The last mode, the Battle Stage, is probably where your character choices most come into play, as it takes a team of four heroes into battle among several enemies and bosses, typically to battle themes like Final Fantasy VI’s “Decisive Battle”. Each cue you hit equals an attack from your team, and each miss results in you getting hit and a character losing health. Pull off special abilities by doing well and gain critical hits, which now there is a Critical Hit Trigger, which will be added to all modes, granting special rewards for pulling it off correctly.


Now I only had a limited selection of the enormous amount of content in this demo, so I went with a favorite of mine and did Final Fantasy Tactic’s “Antipyretic”, which was a Battle stage. I have to admit, I was a little rusty, as I was having trouble keeping track of the rhythm of the song with this one, but I managed to beat the song and even pulled off the critical trigger. I have to say it was great seeing Final Fantasy Tactics represented in this game, as it’s easily one of my favorite games of all time, and the music had a huge part in that.

Even though I didn’t do that well on my first song, I decided to up the ante anyway and do Final Fantasy VII: Advent Children’s Event stage, “One Winged Angel”, on Ultimate Score. Surprisingly, I did very well, keeping up with the iconic theme, watching the beautiful FMV sequence as it looked great in both 2D and 3D. I managed to get an S Rank with a perfect chain, though it had appeared that my score was only the second highest. Unfortunately, I was only given time with these two songs, but I was left wanting to play more. It even got me playing my original game, fueling my hype train for more glorious music from the series.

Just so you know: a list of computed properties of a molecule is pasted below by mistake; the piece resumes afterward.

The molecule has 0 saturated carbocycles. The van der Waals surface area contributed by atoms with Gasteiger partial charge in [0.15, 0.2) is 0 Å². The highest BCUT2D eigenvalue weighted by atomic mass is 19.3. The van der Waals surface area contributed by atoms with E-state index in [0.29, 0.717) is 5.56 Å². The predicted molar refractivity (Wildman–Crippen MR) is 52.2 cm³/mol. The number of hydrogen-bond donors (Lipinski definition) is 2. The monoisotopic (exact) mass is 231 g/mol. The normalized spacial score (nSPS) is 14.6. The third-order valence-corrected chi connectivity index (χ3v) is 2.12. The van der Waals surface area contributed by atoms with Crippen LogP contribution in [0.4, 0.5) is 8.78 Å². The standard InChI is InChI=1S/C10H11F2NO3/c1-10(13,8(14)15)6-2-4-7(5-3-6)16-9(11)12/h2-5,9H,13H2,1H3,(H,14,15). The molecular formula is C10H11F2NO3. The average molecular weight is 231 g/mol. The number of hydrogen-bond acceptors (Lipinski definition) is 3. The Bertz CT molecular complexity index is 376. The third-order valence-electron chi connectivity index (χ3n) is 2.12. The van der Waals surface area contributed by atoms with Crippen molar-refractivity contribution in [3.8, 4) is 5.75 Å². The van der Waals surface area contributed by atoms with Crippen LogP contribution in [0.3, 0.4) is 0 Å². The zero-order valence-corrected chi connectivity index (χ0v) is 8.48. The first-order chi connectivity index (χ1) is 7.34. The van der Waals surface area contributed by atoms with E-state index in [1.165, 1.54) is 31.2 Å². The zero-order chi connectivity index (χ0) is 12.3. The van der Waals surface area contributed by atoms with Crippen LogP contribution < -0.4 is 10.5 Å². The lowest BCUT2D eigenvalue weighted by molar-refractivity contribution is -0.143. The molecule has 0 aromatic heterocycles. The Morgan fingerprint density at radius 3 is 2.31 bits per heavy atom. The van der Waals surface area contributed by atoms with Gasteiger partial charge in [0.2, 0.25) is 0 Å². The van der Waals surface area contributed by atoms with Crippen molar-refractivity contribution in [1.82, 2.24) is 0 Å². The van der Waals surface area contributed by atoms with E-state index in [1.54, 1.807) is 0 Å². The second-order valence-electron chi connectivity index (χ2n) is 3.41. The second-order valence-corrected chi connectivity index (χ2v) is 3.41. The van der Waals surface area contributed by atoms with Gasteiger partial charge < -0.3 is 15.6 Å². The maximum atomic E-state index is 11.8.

Even though it wasn’t playable at the show floor at E3, Curtain Call adds another new feature with a Versus Battle Mode, which is a competitive mode where players play through the same song, trying to beat the other’s score. Playing well can mean trouble for your opponent as you can send them various status effects that will impede their ability to play, but of course they have the same options as well. It sounds interesting, as the first game had a cooperative mode for its multiplayer, which felt more or less the same as playing by yourself. Either way, I really look forward to spending more time with the game, and I’m marking it on my calendar for September 16th this year, as it will easily take a lot of my free time when it releases.